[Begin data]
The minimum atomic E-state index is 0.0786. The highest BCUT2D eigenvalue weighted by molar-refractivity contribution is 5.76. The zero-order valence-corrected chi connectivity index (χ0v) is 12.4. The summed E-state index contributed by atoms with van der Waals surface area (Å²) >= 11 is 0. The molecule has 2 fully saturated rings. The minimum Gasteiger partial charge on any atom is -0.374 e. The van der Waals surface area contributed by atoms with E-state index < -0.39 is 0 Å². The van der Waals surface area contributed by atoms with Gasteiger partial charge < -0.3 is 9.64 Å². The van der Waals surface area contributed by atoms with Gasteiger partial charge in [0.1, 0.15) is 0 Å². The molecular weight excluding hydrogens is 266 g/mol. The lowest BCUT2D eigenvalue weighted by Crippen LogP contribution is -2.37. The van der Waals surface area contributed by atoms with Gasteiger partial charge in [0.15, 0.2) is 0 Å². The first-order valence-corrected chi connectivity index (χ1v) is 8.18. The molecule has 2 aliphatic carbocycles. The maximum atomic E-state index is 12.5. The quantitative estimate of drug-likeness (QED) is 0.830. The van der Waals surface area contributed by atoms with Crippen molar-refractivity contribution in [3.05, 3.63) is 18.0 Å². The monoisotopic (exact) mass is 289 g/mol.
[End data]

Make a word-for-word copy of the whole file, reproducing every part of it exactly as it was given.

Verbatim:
The minimum atomic E-state index is 0.0786. The highest BCUT2D eigenvalue weighted by molar-refractivity contribution is 5.76. The zero-order valence-corrected chi connectivity index (χ0v) is 12.4. The summed E-state index contributed by atoms with van der Waals surface area (Å²) >= 11 is 0. The molecule has 2 fully saturated rings. The minimum Gasteiger partial charge on any atom is -0.374 e. The van der Waals surface area contributed by atoms with E-state index < -0.39 is 0 Å². The van der Waals surface area contributed by atoms with Gasteiger partial charge < -0.3 is 9.64 Å². The van der Waals surface area contributed by atoms with Gasteiger partial charge in [0.1, 0.15) is 0 Å². The molecular weight excluding hydrogens is 266 g/mol. The lowest BCUT2D eigenvalue weighted by Crippen LogP contribution is -2.37. The van der Waals surface area contributed by atoms with Gasteiger partial charge in [0.15, 0.2) is 0 Å². The first-order valence-corrected chi connectivity index (χ1v) is 8.18. The molecule has 2 aliphatic carbocycles. The maximum atomic E-state index is 12.5. The quantitative estimate of drug-likeness (QED) is 0.830. The van der Waals surface area contributed by atoms with Crippen molar-refractivity contribution in [3.05, 3.63) is 18.0 Å². The monoisotopic (exact) mass is 289 g/mol.